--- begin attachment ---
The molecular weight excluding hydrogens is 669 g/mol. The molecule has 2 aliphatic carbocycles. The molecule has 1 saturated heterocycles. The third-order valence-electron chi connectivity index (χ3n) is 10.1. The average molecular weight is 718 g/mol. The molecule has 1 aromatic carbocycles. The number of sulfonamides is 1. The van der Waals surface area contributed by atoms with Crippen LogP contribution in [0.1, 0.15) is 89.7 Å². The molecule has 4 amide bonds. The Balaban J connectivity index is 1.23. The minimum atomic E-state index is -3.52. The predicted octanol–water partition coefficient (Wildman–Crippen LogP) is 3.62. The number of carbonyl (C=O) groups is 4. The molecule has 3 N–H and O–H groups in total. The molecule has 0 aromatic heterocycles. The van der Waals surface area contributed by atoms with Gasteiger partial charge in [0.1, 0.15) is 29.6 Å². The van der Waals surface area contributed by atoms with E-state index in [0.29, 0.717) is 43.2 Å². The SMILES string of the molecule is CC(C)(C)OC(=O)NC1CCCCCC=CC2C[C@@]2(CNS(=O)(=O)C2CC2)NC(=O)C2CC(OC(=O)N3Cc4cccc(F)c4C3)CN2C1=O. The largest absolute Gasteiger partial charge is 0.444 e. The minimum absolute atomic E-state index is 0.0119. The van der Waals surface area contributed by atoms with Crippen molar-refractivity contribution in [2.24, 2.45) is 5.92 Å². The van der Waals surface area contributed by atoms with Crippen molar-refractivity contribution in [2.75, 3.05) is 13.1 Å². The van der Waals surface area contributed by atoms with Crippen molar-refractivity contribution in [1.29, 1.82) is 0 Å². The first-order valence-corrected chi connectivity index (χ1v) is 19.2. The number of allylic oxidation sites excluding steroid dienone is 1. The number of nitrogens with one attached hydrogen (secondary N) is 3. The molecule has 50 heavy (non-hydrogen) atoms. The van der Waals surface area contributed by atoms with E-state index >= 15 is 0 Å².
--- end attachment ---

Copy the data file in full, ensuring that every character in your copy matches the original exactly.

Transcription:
The molecular weight excluding hydrogens is 669 g/mol. The molecule has 2 aliphatic carbocycles. The molecule has 1 saturated heterocycles. The third-order valence-electron chi connectivity index (χ3n) is 10.1. The average molecular weight is 718 g/mol. The molecule has 1 aromatic carbocycles. The number of sulfonamides is 1. The van der Waals surface area contributed by atoms with Crippen LogP contribution in [0.1, 0.15) is 89.7 Å². The molecule has 4 amide bonds. The Balaban J connectivity index is 1.23. The minimum atomic E-state index is -3.52. The predicted octanol–water partition coefficient (Wildman–Crippen LogP) is 3.62. The number of carbonyl (C=O) groups is 4. The molecule has 3 N–H and O–H groups in total. The molecule has 0 aromatic heterocycles. The van der Waals surface area contributed by atoms with Gasteiger partial charge in [0.1, 0.15) is 29.6 Å². The van der Waals surface area contributed by atoms with E-state index in [0.29, 0.717) is 43.2 Å². The SMILES string of the molecule is CC(C)(C)OC(=O)NC1CCCCCC=CC2C[C@@]2(CNS(=O)(=O)C2CC2)NC(=O)C2CC(OC(=O)N3Cc4cccc(F)c4C3)CN2C1=O. The largest absolute Gasteiger partial charge is 0.444 e. The minimum absolute atomic E-state index is 0.0119. The van der Waals surface area contributed by atoms with Crippen molar-refractivity contribution in [2.24, 2.45) is 5.92 Å². The van der Waals surface area contributed by atoms with Crippen molar-refractivity contribution in [2.75, 3.05) is 13.1 Å². The van der Waals surface area contributed by atoms with Crippen molar-refractivity contribution in [1.29, 1.82) is 0 Å². The first-order valence-corrected chi connectivity index (χ1v) is 19.2. The number of allylic oxidation sites excluding steroid dienone is 1. The number of nitrogens with one attached hydrogen (secondary N) is 3. The molecule has 50 heavy (non-hydrogen) atoms. The van der Waals surface area contributed by atoms with E-state index >= 15 is 0 Å².